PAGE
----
When you publish software under a free or open source license, you are granting users certain freedoms. With that, it stands within reason there are certain consequences and liabilities, just as there are certain consequences and liabilities when you entertain your right to free speech.

In publishing controversial software, what 'criticism and consequences' might developers face?

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    I'm voting to close this question as off-topic because it appears to be an editorial in the form of a question. – derobert Jun 29 '15 at 14:51
  • @derobert How would you like it rephrased? The 'editorial' is more background for the question – kdopen Jun 29 '15 at 14:58
  • But closed source software is not published openly, exposing vulnerabilities in commercial systems. This aspect is very specific to FLOS software – kdopen Jun 29 '15 at 15:06
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    @kdopen Honestly, from your comments on Stephen's answer, it sounds like you want to have a discussion—a back and forth—on the topic, not ask a question that can reasonably be answered. Nothing wrong with that, it's just not what Stack Exchange works well for. You could try chat. – derobert Jun 29 '15 at 15:40
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    @kdopen I rather heavy handedly edited the question. I could see if you don't agree with the edit and want to revert it. – Martijn Jun 29 '15 at 16:43

You're reading too much into the analogy: "free as in speech" is by opposition to "free as in gratis", to help people understand that "free" is about freedom, not price. The FSF don't claim that free software is like freedom of speech (at least not that I'm aware!).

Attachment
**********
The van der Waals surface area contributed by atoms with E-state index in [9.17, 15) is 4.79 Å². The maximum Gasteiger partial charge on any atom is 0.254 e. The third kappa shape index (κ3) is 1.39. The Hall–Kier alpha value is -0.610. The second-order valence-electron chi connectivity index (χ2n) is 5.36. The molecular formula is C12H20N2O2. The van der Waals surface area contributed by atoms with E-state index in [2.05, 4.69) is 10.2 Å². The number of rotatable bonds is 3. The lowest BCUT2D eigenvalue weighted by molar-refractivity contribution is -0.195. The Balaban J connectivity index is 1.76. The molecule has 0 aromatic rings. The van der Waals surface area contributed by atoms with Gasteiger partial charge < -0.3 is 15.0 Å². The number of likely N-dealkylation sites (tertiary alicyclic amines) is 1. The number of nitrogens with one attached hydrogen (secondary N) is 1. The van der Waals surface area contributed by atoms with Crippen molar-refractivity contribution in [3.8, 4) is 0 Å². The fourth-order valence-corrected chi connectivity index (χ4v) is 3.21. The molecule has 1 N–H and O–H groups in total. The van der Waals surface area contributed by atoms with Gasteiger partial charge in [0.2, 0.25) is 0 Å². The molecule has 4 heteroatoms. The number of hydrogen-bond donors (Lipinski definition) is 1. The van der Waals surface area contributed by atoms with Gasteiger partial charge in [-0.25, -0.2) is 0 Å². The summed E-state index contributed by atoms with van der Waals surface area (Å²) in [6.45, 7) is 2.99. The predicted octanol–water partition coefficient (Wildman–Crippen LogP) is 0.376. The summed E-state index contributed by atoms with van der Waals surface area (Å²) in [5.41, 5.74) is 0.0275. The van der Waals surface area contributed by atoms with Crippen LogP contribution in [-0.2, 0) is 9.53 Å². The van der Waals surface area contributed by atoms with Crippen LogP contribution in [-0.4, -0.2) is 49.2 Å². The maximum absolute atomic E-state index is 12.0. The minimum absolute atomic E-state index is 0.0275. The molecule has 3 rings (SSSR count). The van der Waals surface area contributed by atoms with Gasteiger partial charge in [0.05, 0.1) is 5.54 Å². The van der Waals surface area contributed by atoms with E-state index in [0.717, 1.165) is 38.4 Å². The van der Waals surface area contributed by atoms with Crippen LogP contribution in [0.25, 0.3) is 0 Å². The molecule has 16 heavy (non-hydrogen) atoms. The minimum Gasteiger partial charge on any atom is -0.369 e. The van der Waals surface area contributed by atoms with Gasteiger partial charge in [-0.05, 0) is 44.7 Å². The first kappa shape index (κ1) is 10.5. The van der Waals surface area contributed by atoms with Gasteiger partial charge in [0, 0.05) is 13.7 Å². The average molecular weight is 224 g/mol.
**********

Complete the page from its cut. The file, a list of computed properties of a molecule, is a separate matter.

As is usual with software (which doesn't mean it's not controversial), the FSF's free software licenses include the usual disclaimer of warranty to protect developers from the consequences of errors in their code...

  • But should they be protected from the consequences of those errors? And I didn't draw the analogy, it is Stallman who constantly reiterates the "freedom" angle. – kdopen Jun 29 '15 at 14:59
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    That's a whole other question, and beyond the scope of just open source or free software... – Stephen Kitt Jun 29 '15 at 15:00
  • In an open source context though, it's easier to identify an individual to blame. So it is specifically relevant in this context – kdopen Jun 29 '15 at 15:11
  • Not necessarily, because in this kind of game you're usually looking for deep pockets, not individuals to blame. And closed software hasn't ever been an obstacle to audits when there's been cause for them; courts are perfectly capable of enforcing audits with appropriate protections. – Stephen Kitt Jun 29 '15 at 15:14
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    Due to <s>executive meddling</s> heavy editing of the question, this question which I believe was an excellent answer to the question as written doesn't apply that well anymore, unfortunately. – Martijn Jun 29 '15 at 16:58

In general, there's no more or less consequence to publishing controversial proprietary software than there is for free software. Regardless of how you license it, software is software, and people will react to it how they choose. The fact that you've released the source and granted redistribution and modification rights for your controversial software doesn't really change anything.

In fact, the main risk I see is controversy introduced by a downstream fork of your non-controversial software. Suppose you made a free-software game engine, and someone else used your engine to make a game that glamorized some violent atrocity from history. Of course, you're not responsible for the creation of such an awful game, but, alarmingly, your copyright notice is in the credits, per the requirements of your license. I'm not totally sure what your legal options are there, but at minimum you could probably insist that the author of the game clearly delineate the authorship of your engine and of the controversial game in the game's documentation.

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